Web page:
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Synopsis

The author of this article provides a detailed, almost biographical description of José Sabogal’s apprenticeship, beginning with the modest circumstances of his family in his hometown of Cajabamba, which he left when he was sixteen years old. After working in Trujillo and Lima (1909) he manages to travel to Europe, where he starts training as an artist in Rome. During this period he also visits France, Spain, and North Africa. He later moves to Argentina (where he spends time in Buenos Aires and Jujuy). He returns to Peru in 1918, and a year later has his first exhibition in Lima, where his skills as a draftsman and colorist attract attention, as does his use of the latest modern methods. At his second exhibition in Lima, his paintings portray remote mountain landscapes and olive-skinned Indians dressed in colorful clothing that reveal his talents as an excellent colorist. His canvases were compared to the work of Spanish painters such as Joaquín Sorolla, Hermenegild Anglada, and Eduardo Chicharro. The author predicts that his art will reach even greater heights, and lauds the impressive quality of his current painting.

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In this article, the Peruvian writer and feminist Zoila Aurora Cáceres, who signs her review with her pseudonym “Evangelina,” discusses the second exhibition of work by the founder of Peruvian indigenist painting José Sabogal (in Lima, at the Casino Español) during the celebrations organized to commemorate the first centenary of Peruvian Independence in July 1921.

Indigenist painting flourished in Peru from the 1920s to the 1940s as part of a broader movement that sought to redefine Peruvian identity in terms of indigenous elements. Although at some points it was entirely focused on the “indigenous” story and the glorious Inca past that also championed a mestizo identity portrayed as a result of the integration of “native” and “Hispanic” cultures. The main ideologue and unchallenged leader of the Indigenist movement in the visual arts was José Sabogal (1888–1956), whose profound interpretation of the concept of “being rooted” was deeply influenced by regional art movements in Spain (exemplified by Ignacio Zuloaga [1870–1945], among others) and in Argentina (Jorge Bermúdez [1883–1926], to mention just one); Sabogal spent a great deal of time in these countries during his formative years. When he returned to Peru in late 1918, he settled in Cuzco where he produced about forty oil paintings of people and scenes of the city; these works were subsequently shown in Lima (1919) at an exhibition that is considered the formal beginning of Indigenist painting in Peru. Sabogal’s second solo exhibition at the Casino Español (1921), established his reputation. He joined the faculty at the new Escuela Nacional de Bellas Artes in 1920, where he was eventually appointed director (1932–43). There he trained a group of painters who joined the Indigenist movement: Julia Codesido, Alicia Bustamante (1905–1968), Teresa Carvallo (1895–1988), Enrique Camino Brent (1909–1960), and Camilo Blas (1903–1985).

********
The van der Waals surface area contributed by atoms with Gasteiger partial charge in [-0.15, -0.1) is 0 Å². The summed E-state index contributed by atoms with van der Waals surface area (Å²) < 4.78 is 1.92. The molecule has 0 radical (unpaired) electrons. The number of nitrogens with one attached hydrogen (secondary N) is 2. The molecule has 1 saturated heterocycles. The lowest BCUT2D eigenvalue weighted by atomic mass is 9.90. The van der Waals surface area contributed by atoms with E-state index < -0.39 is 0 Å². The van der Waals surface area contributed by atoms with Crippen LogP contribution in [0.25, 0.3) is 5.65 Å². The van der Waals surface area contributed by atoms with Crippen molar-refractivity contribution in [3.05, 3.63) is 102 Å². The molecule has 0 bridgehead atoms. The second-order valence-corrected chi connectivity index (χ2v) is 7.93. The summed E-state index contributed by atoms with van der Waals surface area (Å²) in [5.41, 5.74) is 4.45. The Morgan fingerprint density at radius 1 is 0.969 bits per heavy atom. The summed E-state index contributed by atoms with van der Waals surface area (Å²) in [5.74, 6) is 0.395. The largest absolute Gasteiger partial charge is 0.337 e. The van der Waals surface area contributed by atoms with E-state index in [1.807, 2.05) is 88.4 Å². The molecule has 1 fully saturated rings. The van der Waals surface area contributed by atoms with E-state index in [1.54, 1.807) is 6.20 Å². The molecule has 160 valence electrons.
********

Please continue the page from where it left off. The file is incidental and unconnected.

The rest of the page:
[There are many articles about this artist in the ICAA digital archive, including the following written by Sabogal: “Arquitectura peruana: la casona arequipeña (doc. no. 1173340); “La cúpula en América” (doc. no. 1125912); “Mariano Florez, artista burilador de "mates" peruanos, murió en Huancayo: José Sabogal su admirador y amigo, le rinde homenaje” (doc. no. 1136695); “Los mates burilados y las estampas del pintor criollo Pancho Fierro” (doc. no. 1173400); “Los 'mates' y el yaraví” (doc. no. 1126008); “La pintura mexicana moderna” (doc. no. 1051636); and “Sala de arte popular peruano en el Museo de la Cultura : selecciones de arte” (doc. no. 1173418)].

Researcher
Gabriela Germaná Roquez, Gustavo Buntinx
Team
Museo de Arte de Lima, Lima, Peru